Is there a way to remove this smear phenomenon? Furthermore and more importantly, does anyone have thoughts on getting my pesky A/T rich primers to work?

PCR has 40 cycles with 49 degree annealing temp.

Potential problems could be:

-Partial conversion is causing neither (treated/untreated specific sets) to work, but I find this unlikely.
-Salt concentrations are too high
-Too much DNA/carrier DNA? In the one primer set that was specific to treated DNA that finally generated a hot band, the well to end smear was much less pronounced. Furthermore, I tried making a new primer set for a region that barely ever generated a product, and the new set does not generate a band ever, nor a smear...
-I've also heard that impurities in the DNA can generate smears. I should mention that I used a very intense genomic DNA purification protocol that should help eliminate that problem.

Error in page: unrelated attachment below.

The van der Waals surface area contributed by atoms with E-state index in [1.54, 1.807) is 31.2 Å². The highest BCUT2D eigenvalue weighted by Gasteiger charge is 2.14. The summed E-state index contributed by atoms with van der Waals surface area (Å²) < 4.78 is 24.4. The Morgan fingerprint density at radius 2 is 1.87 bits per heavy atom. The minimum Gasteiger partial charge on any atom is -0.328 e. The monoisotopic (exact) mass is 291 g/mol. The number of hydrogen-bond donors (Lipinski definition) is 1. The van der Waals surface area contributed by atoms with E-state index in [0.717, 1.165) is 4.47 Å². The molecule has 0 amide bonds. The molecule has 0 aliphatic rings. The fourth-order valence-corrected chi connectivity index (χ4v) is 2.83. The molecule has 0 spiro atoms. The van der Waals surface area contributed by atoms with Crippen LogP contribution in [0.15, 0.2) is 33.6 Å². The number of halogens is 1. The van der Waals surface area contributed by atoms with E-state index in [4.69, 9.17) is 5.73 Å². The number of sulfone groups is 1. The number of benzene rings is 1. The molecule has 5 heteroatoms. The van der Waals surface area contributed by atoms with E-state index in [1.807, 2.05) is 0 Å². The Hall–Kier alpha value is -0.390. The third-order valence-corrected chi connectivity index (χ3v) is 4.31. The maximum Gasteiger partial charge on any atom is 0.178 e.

Sorry for the long post/question, and I can provide PCR conditions and bisulfite protocol if it helps. Thanks to anyone with advice.

-Brett-

Brett on Jul 14 2009, 08:12 PM said:

Potential problems could be:

-Partial conversion is causing neither (treated/untreated specific sets) to work, but I find this unlikely.
-Salt concentrations are too high
-Too much DNA/carrier DNA? In the one primer set that was specific to treated DNA that finally generated a hot band, the well to end smear was much less pronounced. Furthermore, I tried making a new primer set for a region that barely ever generated a product, and the new set does not generate a band ever, nor a smear...